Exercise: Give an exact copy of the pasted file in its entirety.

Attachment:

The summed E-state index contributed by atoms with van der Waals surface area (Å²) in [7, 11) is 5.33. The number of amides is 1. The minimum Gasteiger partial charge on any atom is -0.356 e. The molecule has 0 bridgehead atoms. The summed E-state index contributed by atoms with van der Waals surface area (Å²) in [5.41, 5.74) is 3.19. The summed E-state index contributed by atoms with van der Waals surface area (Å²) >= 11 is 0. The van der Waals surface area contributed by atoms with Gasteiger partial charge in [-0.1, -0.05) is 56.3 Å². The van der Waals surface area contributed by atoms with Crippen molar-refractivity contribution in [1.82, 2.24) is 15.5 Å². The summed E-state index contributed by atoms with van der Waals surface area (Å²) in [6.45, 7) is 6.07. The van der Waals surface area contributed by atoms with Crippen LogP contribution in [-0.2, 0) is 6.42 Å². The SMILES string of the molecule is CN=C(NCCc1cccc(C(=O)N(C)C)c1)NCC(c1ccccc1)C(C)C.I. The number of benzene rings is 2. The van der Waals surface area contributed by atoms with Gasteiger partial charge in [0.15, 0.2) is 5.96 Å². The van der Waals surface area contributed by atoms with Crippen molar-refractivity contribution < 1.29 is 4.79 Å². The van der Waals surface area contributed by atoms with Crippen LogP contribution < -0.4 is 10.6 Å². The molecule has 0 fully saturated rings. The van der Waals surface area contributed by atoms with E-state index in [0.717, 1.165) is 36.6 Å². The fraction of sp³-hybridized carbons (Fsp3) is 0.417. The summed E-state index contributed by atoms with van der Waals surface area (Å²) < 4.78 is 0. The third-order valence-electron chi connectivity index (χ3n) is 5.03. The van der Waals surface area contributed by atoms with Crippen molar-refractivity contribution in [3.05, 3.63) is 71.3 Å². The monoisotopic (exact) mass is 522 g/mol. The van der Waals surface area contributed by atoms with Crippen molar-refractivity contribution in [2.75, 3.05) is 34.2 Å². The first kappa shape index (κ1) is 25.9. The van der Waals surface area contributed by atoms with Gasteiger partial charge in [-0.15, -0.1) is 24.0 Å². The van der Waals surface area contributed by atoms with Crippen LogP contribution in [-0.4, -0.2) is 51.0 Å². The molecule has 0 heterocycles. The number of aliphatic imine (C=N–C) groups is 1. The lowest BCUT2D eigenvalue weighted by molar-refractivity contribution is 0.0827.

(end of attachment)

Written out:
The summed E-state index contributed by atoms with van der Waals surface area (Å²) in [7, 11) is 5.33. The number of amides is 1. The minimum Gasteiger partial charge on any atom is -0.356 e. The molecule has 0 bridgehead atoms. The summed E-state index contributed by atoms with van der Waals surface area (Å²) in [5.41, 5.74) is 3.19. The summed E-state index contributed by atoms with van der Waals surface area (Å²) >= 11 is 0. The van der Waals surface area contributed by atoms with Gasteiger partial charge in [-0.1, -0.05) is 56.3 Å². The van der Waals surface area contributed by atoms with Crippen molar-refractivity contribution in [1.82, 2.24) is 15.5 Å². The summed E-state index contributed by atoms with van der Waals surface area (Å²) in [6.45, 7) is 6.07. The van der Waals surface area contributed by atoms with Crippen LogP contribution in [-0.2, 0) is 6.42 Å². The SMILES string of the molecule is CN=C(NCCc1cccc(C(=O)N(C)C)c1)NCC(c1ccccc1)C(C)C.I. The number of benzene rings is 2. The van der Waals surface area contributed by atoms with Gasteiger partial charge in [0.15, 0.2) is 5.96 Å². The van der Waals surface area contributed by atoms with Crippen molar-refractivity contribution < 1.29 is 4.79 Å². The van der Waals surface area contributed by atoms with Crippen LogP contribution < -0.4 is 10.6 Å². The molecule has 0 fully saturated rings. The van der Waals surface area contributed by atoms with E-state index in [0.717, 1.165) is 36.6 Å². The fraction of sp³-hybridized carbons (Fsp3) is 0.417. The summed E-state index contributed by atoms with van der Waals surface area (Å²) < 4.78 is 0. The third-order valence-electron chi connectivity index (χ3n) is 5.03. The van der Waals surface area contributed by atoms with Crippen molar-refractivity contribution in [3.05, 3.63) is 71.3 Å². The monoisotopic (exact) mass is 522 g/mol. The van der Waals surface area contributed by atoms with Crippen molar-refractivity contribution in [2.75, 3.05) is 34.2 Å². The first kappa shape index (κ1) is 25.9. The van der Waals surface area contributed by atoms with Gasteiger partial charge in [-0.15, -0.1) is 24.0 Å². The van der Waals surface area contributed by atoms with Crippen LogP contribution in [-0.4, -0.2) is 51.0 Å². The molecule has 0 heterocycles. The number of aliphatic imine (C=N–C) groups is 1. The lowest BCUT2D eigenvalue weighted by molar-refractivity contribution is 0.0827.